Our people are one of The Salvation Army’s greatest strengths. Everything we do revolves around our people and the people we serve. Our territorial mission statement emphasizes our commitment to people: “The Salvation Army exists to share the love of Jesus Christ and meet human needs.” It’s our mission to love people and that includes those who work with us as officers, employees and volunteers.

As such, it would be shortsighted not to acknowledge the trend sweeping across Canada—that in the midst of a prolonged pandemic, workers are taking stock and reassessing priorities. Some are facing stressful work environments and burnout, and are simply walking away. In contrast, various sectors are struggling to find and retain workers. 

The Salvation Army is not exempt from this trend. The second pillar of our territorial strategy, “Design for People,” could not be more meaningful or timely. We want to invest in our people by first understanding the pressures and influences in these days.

People are questioning themselves beyond the choice to leave or stay and reflecting on the larger story of their lives, asking questions such as: “What makes my family happy and whole? Am I fulfilling the plan God has for me? Am I satisfied?” 

While it is not The Salvation Army that can answer these questions, as an organization, we have an obligation to recognize the need for change and evolve to meet the needs of our people in the ways we recruit, retain, invest in and develop officers, employees, Salvationists, volunteers and community partners. 

We are looking at ways we can appeal to more people to become officers, through a renewed recruitment strategy that is in line with how people connect with ministry today, including designing innovative opportunities called pathways to serve.

As we have celebrated a new season of cadets joining the College for Officer Training, we look forward to a fresh spirit of joy and enthusiasm as they prepare for officership. A refreshed training college curriculum, with flexible training options, allows us to create person-specific training programs, recognizing the experience and education of those who are and will become officers in training. This curriculum will continue to include accredited biblical and theological education and will also identify new, contextually and culturally relevant, field-training experiences.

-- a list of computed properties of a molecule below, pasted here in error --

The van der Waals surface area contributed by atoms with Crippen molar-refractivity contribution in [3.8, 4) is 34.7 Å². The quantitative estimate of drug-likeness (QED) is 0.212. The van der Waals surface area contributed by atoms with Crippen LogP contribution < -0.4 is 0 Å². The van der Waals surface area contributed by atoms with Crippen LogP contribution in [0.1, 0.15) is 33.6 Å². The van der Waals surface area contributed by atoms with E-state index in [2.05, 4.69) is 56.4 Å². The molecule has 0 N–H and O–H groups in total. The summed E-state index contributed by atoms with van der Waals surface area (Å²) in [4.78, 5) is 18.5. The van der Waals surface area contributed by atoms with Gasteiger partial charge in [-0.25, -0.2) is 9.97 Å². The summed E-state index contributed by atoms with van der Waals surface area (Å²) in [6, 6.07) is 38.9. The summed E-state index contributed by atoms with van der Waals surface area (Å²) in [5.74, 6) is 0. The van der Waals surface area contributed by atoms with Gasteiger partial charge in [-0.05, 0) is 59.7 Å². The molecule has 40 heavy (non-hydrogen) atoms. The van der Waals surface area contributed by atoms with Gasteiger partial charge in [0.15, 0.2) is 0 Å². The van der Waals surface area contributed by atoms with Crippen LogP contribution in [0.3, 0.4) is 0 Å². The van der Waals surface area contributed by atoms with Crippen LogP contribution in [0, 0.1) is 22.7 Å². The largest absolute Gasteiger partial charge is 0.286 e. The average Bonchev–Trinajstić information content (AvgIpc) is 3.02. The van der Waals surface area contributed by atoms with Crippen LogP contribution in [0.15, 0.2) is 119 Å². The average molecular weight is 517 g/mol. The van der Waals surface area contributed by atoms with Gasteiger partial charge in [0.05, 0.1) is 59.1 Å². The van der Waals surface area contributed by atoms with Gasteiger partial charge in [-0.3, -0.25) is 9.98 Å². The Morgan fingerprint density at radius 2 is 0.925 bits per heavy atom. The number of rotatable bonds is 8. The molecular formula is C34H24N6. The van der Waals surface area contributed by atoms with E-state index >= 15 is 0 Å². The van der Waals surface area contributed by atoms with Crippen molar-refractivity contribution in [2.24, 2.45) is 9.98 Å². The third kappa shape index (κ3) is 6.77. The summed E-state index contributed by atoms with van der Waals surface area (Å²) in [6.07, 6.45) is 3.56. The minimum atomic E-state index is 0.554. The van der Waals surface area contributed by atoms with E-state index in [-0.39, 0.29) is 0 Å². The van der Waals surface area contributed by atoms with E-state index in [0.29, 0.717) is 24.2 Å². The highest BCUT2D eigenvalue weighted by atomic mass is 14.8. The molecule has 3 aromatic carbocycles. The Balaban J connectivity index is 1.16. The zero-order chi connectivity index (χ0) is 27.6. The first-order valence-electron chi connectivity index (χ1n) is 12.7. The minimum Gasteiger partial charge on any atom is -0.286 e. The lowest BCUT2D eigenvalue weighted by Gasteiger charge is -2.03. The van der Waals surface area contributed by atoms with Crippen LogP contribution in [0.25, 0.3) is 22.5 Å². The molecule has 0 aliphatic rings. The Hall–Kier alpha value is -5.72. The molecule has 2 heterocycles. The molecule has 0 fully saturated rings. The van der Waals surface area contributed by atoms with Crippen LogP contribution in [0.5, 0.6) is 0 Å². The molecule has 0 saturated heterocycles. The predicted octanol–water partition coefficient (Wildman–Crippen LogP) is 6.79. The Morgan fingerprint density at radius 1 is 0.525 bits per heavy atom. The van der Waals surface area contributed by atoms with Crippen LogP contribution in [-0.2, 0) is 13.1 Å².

In addition, we will emphasize being a welcoming and inclusive movement by prioritizing improved staffing practices and overall experience through:

• A commitment to equity, diversity, justice and inclusion (EDJI) in plan and action.

• Improved, people-centric staffing practices.

• New, dynamic ways for people to signal their interest in growth and leadership.

• New development opportunities.

• People systems that are executed in a consistent, standard, efficient and high-quality manner.

• Systems that are easy to use and viewed as efficient, insightful and valuable supports for managers, officers, employees and volunteers.

• A renewed recruitment strategy and candidate materials.

• Bringing the front line to the forefront as we build our future state.

If it sounds exciting, that’s because it is! If it sounds too good to be true, let me be the first to assure you, it isn’t! Granted, some of these initiatives may not roll out until 2024, but be assured there are task forces and workstreams dedicated to their fruition and success, and I am personally committed to seeing them through.

This is how we will evolve as an agile, growing and sustainable movement—by championing our people and putting them at the centre of everything we do, with the continued commitment to our mission and vision.

Colonel Evie Diaz is the chief secretary for the Canada and Bermuda Territory.

Illustration: Rivonny Luchas

This story is from:


On Friday, November 18, 2022, Concerned said:

I would have preferred to have read of "souls at a lined mercy seat", as opposed to "Equity" and "Inclusion" but that might just be me.......

Leave a Comment